Some Financial Resolutions That May Actually Work

Sometime last summer I shared with you that there are a number of psychic web sites claiming to predict your financial future – yea right. But let me try to predict one or two things that most of us will go through tonight: We will drink too much, eat too much, stay up way too late, get depressed about things from 2009, or the coming year, or make some wild New Years resolutions that don’t have a chance of surviving for more than a week or so.

It’s something that diet plans and fitness clubs count on. We get excited, sign a one or two-year contract, and show up for a month – tops. We’re still paying payments on the contract, but haven’t seen the place in months. When it comes to our finances, I want you to make this year’s resolutions different. I want you to be smart about it, and give yourself a fighting chance of achieving your dreams and goals.

For your financial resolutions, and I hope you make some, they need to include a few things:

They must be YOUR goals. In other words, they cannot be handed down to you by your spouse, or someone else. You cannot make a goal of getting your car or credit cards paid off without agreeing to it with your partner. You’re not Moses. You don’t get to hand a list of things to someone else. It won’t work.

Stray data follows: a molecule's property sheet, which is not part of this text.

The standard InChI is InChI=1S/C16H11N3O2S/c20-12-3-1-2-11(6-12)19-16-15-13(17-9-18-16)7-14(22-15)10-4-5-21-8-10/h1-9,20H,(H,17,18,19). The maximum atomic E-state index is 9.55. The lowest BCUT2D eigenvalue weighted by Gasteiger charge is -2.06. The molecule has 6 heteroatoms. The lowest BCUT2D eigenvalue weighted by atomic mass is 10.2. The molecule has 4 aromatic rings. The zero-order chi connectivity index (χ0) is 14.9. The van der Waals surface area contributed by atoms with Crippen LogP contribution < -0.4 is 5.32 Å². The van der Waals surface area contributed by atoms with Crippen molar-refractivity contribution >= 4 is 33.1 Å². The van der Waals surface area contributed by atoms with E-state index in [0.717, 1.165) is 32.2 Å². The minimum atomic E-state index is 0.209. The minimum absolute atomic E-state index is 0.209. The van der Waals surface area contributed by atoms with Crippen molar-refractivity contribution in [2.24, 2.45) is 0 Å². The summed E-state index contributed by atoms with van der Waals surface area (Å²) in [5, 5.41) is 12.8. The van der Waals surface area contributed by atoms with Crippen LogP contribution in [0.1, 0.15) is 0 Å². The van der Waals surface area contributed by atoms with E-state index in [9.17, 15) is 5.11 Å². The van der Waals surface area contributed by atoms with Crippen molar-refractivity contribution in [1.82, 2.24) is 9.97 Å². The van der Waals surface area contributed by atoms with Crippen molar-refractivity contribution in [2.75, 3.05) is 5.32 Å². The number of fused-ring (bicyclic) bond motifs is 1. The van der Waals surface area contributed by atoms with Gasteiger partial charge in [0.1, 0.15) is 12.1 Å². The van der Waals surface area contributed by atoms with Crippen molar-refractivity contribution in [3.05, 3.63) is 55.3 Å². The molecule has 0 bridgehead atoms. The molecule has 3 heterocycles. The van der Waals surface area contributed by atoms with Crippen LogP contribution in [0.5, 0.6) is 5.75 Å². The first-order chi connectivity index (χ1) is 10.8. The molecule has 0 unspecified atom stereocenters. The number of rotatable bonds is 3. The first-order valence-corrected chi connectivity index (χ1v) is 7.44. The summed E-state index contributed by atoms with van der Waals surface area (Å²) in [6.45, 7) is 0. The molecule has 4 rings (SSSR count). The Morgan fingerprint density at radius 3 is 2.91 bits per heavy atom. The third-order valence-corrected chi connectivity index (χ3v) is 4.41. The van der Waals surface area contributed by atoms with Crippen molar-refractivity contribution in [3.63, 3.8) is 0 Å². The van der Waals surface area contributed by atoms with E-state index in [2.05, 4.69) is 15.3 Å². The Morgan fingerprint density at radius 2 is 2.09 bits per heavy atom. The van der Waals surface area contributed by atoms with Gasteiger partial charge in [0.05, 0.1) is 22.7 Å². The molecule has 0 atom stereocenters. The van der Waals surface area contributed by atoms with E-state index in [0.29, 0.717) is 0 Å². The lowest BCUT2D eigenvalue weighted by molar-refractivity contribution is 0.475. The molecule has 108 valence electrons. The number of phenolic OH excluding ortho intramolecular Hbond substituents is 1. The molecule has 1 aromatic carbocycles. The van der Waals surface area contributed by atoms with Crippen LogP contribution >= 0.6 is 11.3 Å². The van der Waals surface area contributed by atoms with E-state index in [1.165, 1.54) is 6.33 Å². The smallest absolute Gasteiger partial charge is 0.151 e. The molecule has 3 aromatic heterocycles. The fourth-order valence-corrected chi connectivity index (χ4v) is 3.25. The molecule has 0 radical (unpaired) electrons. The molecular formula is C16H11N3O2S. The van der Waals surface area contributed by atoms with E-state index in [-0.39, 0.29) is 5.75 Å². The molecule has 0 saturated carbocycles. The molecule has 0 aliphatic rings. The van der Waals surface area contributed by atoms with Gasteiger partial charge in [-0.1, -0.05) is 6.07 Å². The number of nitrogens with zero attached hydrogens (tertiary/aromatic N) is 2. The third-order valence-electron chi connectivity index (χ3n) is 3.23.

They must be specific. Just a goal of getting your credit cards paid doesn’t work, and you’ll never do it. A specific goal would be to pay off these particular cards, in this order, not charging on them anymore, and cutting them up. THAT is a resolution you’re way more likely to keep.

You need a time-frame: Sometime next year, in the future, down the road – those words don’t get it done. Set a day and a month to make it happen.

Goals must be in writing and tell the world: Achieving your goals is 5 or 10 times more likely if you write them down. And I suggest posting them on the fridge so that they’re in your face every day. You’ll also massively increase your odds if you tell a bunch of people. They’ll hold you accountable, if they care about you, and you’re more likely to be disciplined if you feel that others are watching.

But the big one is that you have to want to want it in the first place. There is no feeling in the world like being debt free. Most of us have never been there, so we really have no idea. But it’s worth it and you’re worth it.

Start by sitting down with your spouse, if you’re married, and agreeing to some financial goals for 2010. And take 10 minutes to do a budget and a list of your debts. No TV, no kids – just you and a piece of paper. That’ll be more than 99% of the world will accomplish.

I wish you a great New Year and may all your financial goals come true for 2010!

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